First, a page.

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shop-fittings, decorations, &c.? The earl's carriage would take the place of the tradesman's cart (it has already done so to some extent, to the great detriment of the porters), the clerk would find his occupation gone, and even the shopman and shopwoman would be at a discount. These people are not too highly paid even now-what would they be then? and what effect would this state of things be likely to have upon the value of shop and even of house property? In the majority of cases the bulk of the profit made by traders is expended in rent and taxes, beyond which they get a bare subsistence; it is only a small minority who are able to save money. What proportion does the number of those who retire from business bear to those who fail? And when do they retire? Only, as a rule, when they are too old to work.
It is otherwise with the overpaid officers of the State. They invest, and therefore risk, nothing; and after a life of ease are entitled to a retiring pension at a comparatively early age. But, assuming the success of the co-operative movement, how long will this continue? Will the present high rates paid to civil and military officers be maintained? I think not; competition will centre upon those services, and competition has the reverse effect of keeping up prices. If co-operation is so good a thing, it will be tried all round. What is to prevent the Government service from being worked upon the co-operative plan?
Again, have the supporters of stores considered what effect the success of this system would be likely to ultimately have upon prices? All who are engaged in trade know that competition is so severe that, excepting in a few cases, nothing beyond very moderate profits can be obtained; and that, as a rule, it is only where there is a monopoly that large profits can be made. The tendency of co-operation, by setting up a few gigantic stores in place of the many shops, is to establish a monopoly, and having once attained that position, who shall say that it will not be taken advantage of, and monopoly prices charged? The large salaries which amateur directors and managers draw for their services lead to the conclusion that their action cannot be attributed to purely philanthropic motives; that selfishness, rather than self-sacrifice, is at the root of their so-called co-operation. Were it otherwise, the poorer members of the services would be encouraged to join, which I am informed is not the case, preference being given to wealthy outside customers who can afford to buy largely.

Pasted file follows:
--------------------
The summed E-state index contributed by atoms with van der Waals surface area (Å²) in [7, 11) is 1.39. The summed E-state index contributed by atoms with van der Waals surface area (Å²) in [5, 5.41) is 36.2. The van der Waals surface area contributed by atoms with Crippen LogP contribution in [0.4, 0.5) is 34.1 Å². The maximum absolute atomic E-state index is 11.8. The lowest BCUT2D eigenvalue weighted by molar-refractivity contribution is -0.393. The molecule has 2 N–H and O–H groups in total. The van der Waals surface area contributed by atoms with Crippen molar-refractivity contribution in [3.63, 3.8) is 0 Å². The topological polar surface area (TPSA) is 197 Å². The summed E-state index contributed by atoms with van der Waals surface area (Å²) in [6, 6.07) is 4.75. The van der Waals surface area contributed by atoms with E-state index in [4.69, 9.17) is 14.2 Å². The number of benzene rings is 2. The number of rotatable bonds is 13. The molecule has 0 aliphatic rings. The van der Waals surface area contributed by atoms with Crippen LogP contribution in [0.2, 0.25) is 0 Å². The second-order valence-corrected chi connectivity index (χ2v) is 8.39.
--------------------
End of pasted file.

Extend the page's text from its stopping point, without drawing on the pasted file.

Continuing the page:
The Rochdale Pioneers adopted very different principles; they struck against an abominable truck system,' co-operated strictly amongst themselves, and, recognising the necessity of a fair remuneration to honest traders, charged a like profit upon their goods; and, after paying working expenses, divided the residue annually, pro rata, amongst the members according to the amount of their purchases. Had this system been continued, and the societies assessed for incometax upon their profits, tradesmen would have had no cause of complaint.